The Jaguars will remain in the 4-3 defensive alignment to which they returned in Sunday's 24-21 win over the Kansas City Chiefs.
"Our plans are not to tinker and go back and forth," coach Jack Del Rio told reporters at Monday's press conference. Del Rio was speaking of the decision he made last week to abandon the 3-4 defense the Jaguars had played through the first seven games, and return to the 4-3 scheme that was the Jaguars' base defense through Del Rio's first six years as the team's coach.
"I don't think there's a huge difference, 4-3, 3-4. What we're asking them to do inside is fairly similar. What we're asking the outside guys to do is to put their hand on the ground, be a little more aggressive and charge. I feel like our guys were excited about what we did," Del Rio said.
What the Jaguars defense did was an about-face from the previous week, when the Jaguars allowed a franchise-record 305 yards rushing. Against the Chiefs, the Jaguars were on their way to their best defensive performance of the season until the Chiefs rallied for two long touchdown drives after the outcome had been decided.
Linebacker Daryl Smith got the defensive game ball for his performance, which included a team-leading eight tackles, 1.5 sacks, two tackles for loss and two quarterback hurries. Defensive tackle John Henderson got an attaboy from Del Rio for a sack, a tackle for a loss and two hurries.
Wide receiver Mike Sims-Walker got the offensive game ball and Montell Owens won for special teams. Guard Vince Manuwai and Tyron Brackenridge got mentions.
The change to the 4-3 put Derrick Harvey and Quentin Groves on the field together at the defensive end positions for one of the few times since they were drafted one-two in 2008, ostensibly to be the Jaguars' pass-rush combination of the future.
Asked to comment on their performances, Del Rio said they were "OK. Harvey remains a rugged guy that's very difficult to run against. He was part of the rush. (Groves) provided some speed off the edge a little bit."
The defense, ranked 23rd in the league, is thought to hold the key to whatever postseason hope the Jaguars have. It must improve over its performance through the first half of the season and Sunday's effort offers hope.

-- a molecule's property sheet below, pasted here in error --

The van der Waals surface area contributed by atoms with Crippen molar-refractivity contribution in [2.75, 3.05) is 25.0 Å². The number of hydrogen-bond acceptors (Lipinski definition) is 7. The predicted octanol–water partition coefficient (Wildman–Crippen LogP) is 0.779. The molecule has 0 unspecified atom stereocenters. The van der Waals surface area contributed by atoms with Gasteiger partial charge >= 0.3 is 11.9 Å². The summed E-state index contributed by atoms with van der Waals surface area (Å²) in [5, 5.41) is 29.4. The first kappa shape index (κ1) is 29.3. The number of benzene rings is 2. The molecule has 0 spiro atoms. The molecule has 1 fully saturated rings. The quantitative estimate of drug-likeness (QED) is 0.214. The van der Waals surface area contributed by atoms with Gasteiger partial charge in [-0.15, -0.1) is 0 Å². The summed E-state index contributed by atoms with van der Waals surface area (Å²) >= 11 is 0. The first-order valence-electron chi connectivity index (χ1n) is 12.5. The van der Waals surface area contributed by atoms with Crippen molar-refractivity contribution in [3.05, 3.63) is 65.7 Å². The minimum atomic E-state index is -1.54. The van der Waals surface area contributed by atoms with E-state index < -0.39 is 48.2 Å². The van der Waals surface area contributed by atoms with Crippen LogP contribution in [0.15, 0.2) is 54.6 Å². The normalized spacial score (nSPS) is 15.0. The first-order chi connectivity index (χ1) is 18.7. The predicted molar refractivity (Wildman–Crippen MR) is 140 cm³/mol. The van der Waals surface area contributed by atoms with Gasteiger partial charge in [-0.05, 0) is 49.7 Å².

"What we saw yesterday was the swarming. That's what we're after. How they're deployed is really secondary to the attitude," Del Rio said.
The schedule is such that even a team in rebuilding can entertain thoughts of being a playoff contender. The Jaguars haven't played a team that currently has a winning record since week three of the season, in Houston, and won't play another one until Dec. 6, when the Jaguars host Houston.
Dead ahead is a game at Giants Stadium against the 4-4 Jets. The winner will remain a playoff contender; the loser will fade. Do the Jaguars have enough talent on their roster to be a playoff contender?
"We're going to find out. If you ask Maurice (Jones-Drew), he'd say absolutely. He thinks we're number one in the league," Del Rio said, referring to his star running back's ultra-optimistic viewpoint.
"This organization took a very bold step in the offseason, trying to do as much as we could this year, instead of spreading it out; purging our roster," Del Rio said. "Our best football needs to be in front of us. There's not been a lid placed on our year. Why would any team do that? I'm going to say the sky's the limit; it's up to us. We're going to find out because we play a lot of good teams in the second half of the season."